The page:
Religious brother accused of sexual abuse visited school

By Claire Taylorctaylor
September 08, 2014

A retired Christian Brother accused of molesting boys at a Catholic school in El Paso, Texas, lives in Lafayette but no longer visits a Lafayette school campus on weekends because he is suffering from cancer, a spokesman for the order said Monday.

"At the risk of sounding cynical, hundreds of times over the last quarter-century we've heard Catholic officials make similar claims," David Clohessy, director of the Survivors Network of Those Abused by Priests, told The Daily Advertiser on Monday.

Catholic officials have said accused clergy are deceased when they aren't or have Alzheimer's when they don't, he said.

"Even if it's true, molesters don't need to be physically healthy to hurt kids," Clohessy said. "We know of very elderly priests in wheelchairs that have molested kids."

Brother Samuel "Sammy" Martinez, 78, of the Brothers of Christian Schools, was accused of sexually abusing at least three boys when he was principal of Cathedral High School in El Paso between 1976 and 1985, according to El Paso Times stories published in January and March 2012.

The El Paso Catholic Diocese agreed to pay $1.6 million to settle a lawsuit by two of Martinez's alleged victims, the newspaper reported. One of the complaints alleged Martinez also sexually abused a boy in 1971 when he was principal of a school in New Orleans.

For about the past five years, Martinez has lived in Lafayette and visited the campus of John Paul the Great Academy on weekends, spending the night. He currently resides at the Rosewood Retirement and Assistance Community in Lafayette and is in the final stages of cancer, according to Brother David Sinitiere, a spokesman for the order's New Orleans-Santa Fe District.

On weekends Martinez would be picked up by the Brothers to spend time in the Holy Family Community on the campus of the Academy, a pre-kindergarten through 12th-grade school on Carmel Drive in Lafayette, to participate in religious exercises with other Brothers, Sinitiere said in an e-mail. He would be returned to the retirement home on Sunday afternoon, he said.

Because of his deteriorating health, Martinez no longer visits the Holy Family Community on weekends, he said.

"The public and parents of John Paul the Great Academy can be certain Brother Sammy Martinez will never have any contact with any minors attending John Paul the Great Academy" because of his ill health, Sinitiere said.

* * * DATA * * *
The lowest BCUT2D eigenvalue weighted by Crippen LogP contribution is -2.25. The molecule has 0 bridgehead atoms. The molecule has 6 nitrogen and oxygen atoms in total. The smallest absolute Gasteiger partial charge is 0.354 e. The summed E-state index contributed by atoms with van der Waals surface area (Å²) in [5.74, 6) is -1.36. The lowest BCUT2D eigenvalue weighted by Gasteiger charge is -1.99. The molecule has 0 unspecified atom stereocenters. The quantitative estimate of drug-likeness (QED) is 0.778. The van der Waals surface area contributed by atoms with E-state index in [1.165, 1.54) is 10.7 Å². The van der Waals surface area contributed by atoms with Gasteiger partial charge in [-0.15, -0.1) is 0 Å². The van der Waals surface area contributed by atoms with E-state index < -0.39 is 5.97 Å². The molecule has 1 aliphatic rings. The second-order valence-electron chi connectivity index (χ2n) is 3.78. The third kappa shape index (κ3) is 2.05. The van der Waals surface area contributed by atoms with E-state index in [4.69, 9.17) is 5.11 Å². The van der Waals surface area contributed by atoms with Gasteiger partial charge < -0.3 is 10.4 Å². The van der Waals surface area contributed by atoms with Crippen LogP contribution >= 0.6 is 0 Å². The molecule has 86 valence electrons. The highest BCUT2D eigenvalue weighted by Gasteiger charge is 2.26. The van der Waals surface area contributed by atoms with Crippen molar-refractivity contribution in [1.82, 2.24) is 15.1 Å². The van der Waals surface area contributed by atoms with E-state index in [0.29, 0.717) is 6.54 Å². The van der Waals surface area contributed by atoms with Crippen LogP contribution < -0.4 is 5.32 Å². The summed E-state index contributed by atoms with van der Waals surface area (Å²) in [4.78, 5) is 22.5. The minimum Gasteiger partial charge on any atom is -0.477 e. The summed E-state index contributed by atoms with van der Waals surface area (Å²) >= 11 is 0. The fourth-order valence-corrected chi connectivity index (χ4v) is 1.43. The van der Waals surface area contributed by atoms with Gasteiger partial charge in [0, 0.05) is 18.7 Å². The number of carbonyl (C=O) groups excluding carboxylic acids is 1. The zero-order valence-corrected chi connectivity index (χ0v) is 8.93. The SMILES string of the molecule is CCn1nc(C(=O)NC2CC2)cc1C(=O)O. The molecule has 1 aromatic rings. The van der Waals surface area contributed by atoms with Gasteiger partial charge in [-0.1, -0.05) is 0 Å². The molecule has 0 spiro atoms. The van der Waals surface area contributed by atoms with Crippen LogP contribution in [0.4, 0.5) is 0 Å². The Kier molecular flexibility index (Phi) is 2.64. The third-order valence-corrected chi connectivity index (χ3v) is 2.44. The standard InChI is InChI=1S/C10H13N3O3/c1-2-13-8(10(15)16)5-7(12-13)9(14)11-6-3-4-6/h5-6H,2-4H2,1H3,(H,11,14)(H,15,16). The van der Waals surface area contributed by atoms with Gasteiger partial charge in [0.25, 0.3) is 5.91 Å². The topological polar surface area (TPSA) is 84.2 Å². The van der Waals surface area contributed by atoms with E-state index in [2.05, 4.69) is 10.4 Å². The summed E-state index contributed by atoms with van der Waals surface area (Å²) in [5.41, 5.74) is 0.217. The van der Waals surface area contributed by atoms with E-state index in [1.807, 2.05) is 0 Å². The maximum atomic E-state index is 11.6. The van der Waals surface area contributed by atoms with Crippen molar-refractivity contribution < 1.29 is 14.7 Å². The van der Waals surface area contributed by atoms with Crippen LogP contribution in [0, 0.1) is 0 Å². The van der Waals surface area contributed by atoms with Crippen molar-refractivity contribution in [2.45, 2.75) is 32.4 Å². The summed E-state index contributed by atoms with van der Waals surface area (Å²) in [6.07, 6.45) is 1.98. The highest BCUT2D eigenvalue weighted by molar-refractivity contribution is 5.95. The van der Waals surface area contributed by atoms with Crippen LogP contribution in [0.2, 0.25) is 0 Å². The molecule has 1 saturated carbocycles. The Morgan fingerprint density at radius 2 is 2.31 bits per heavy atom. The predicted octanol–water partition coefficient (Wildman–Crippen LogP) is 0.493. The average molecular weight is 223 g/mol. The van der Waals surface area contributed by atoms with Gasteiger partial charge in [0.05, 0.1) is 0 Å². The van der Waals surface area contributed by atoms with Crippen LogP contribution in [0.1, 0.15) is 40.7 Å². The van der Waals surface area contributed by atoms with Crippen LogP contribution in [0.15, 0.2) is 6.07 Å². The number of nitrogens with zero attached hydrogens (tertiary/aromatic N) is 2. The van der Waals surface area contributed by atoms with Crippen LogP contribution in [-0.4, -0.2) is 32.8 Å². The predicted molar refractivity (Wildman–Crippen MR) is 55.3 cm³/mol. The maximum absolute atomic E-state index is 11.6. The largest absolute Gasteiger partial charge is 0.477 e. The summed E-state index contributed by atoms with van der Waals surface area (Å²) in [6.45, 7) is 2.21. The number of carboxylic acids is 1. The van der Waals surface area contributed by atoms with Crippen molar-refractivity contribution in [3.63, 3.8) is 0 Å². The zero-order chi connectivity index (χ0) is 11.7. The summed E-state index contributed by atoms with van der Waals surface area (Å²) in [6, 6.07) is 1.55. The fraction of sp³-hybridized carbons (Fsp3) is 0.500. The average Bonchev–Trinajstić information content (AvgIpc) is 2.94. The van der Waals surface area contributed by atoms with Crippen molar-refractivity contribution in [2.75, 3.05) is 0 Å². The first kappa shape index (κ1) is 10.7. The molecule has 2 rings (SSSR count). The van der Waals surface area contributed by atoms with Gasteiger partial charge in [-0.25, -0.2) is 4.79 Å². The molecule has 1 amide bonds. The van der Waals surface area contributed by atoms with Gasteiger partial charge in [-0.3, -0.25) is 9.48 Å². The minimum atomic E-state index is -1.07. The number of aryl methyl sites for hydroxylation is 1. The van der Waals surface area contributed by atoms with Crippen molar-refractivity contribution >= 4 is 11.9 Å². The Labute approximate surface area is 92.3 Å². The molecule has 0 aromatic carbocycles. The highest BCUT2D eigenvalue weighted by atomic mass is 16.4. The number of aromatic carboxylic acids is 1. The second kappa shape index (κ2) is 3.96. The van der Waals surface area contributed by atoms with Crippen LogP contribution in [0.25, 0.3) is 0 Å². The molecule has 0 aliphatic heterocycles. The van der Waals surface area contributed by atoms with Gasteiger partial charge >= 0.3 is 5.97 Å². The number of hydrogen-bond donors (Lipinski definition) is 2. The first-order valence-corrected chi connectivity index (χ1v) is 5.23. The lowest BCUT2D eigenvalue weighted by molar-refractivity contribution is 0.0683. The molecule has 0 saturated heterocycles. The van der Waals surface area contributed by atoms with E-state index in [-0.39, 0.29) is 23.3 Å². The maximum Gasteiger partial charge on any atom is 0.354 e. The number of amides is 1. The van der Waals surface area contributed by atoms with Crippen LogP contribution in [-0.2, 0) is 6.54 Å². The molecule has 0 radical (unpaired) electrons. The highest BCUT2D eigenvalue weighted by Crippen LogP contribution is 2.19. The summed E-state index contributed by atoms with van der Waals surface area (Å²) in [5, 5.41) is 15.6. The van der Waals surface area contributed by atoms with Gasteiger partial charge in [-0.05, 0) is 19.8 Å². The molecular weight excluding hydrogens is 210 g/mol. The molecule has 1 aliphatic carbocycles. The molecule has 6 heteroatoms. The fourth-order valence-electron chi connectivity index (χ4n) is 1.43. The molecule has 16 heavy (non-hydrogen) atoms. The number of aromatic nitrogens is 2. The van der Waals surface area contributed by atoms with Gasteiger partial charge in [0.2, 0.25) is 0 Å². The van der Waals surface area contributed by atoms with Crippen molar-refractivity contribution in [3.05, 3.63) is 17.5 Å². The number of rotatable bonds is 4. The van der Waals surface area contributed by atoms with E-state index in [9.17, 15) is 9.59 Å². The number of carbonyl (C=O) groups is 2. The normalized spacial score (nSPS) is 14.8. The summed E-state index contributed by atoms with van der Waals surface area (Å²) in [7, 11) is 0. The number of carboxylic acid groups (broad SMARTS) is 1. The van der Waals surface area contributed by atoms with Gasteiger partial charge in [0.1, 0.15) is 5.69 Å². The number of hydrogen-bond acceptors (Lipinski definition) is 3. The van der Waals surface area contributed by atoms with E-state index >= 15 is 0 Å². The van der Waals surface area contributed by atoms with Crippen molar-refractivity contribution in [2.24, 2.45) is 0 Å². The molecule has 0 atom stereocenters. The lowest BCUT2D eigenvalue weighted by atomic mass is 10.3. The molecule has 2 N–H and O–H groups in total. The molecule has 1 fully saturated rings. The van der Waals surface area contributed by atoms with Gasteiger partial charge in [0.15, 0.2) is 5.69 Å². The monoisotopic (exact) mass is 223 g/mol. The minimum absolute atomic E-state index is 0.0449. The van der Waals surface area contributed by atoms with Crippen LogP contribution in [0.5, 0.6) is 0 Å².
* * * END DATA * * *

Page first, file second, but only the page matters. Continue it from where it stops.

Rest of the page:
"Even if Martinez is very ill, his supervisors must be held responsible for putting kids in harm's way, even if they may not be in harm's way right now," Clohessy said. "Even if Martinez dies tomorrow, the question remains: Why did Catholic officials — apparently a number of them — take such needless and irresponsible risks with the safety of children?"

Sinitiere said when Martinez visited the campus on weekends no minors were present.

But events calendars posted on the school's website suggest that minors occasionally may have been on campus for extracurricular events on weekends. It is unknown if Martinez was present on those days.

Headmaster Peter Fletcher did not respond to requests for comment.

Martinez wasn't allowed to live with fellow Brothers in the Holy Family Community because of the accusations. He was under a safety plan that limits "unsupervised access to minors," which is required if a religious order or bishop believes a credible accusation has been made, Sinitiere said.

According to a published report, Sinitiere said Martinez was always in the company of an adult while visiting the school campus.

"No person, however well-intentioned or diligent, can effectively supervise another person around the clock, especially a cunning, wily child predator," Clohessy said.

Martinez may be moved to another community without a school, Sinitiere said. The timeline for such a move depends on his health, he said.


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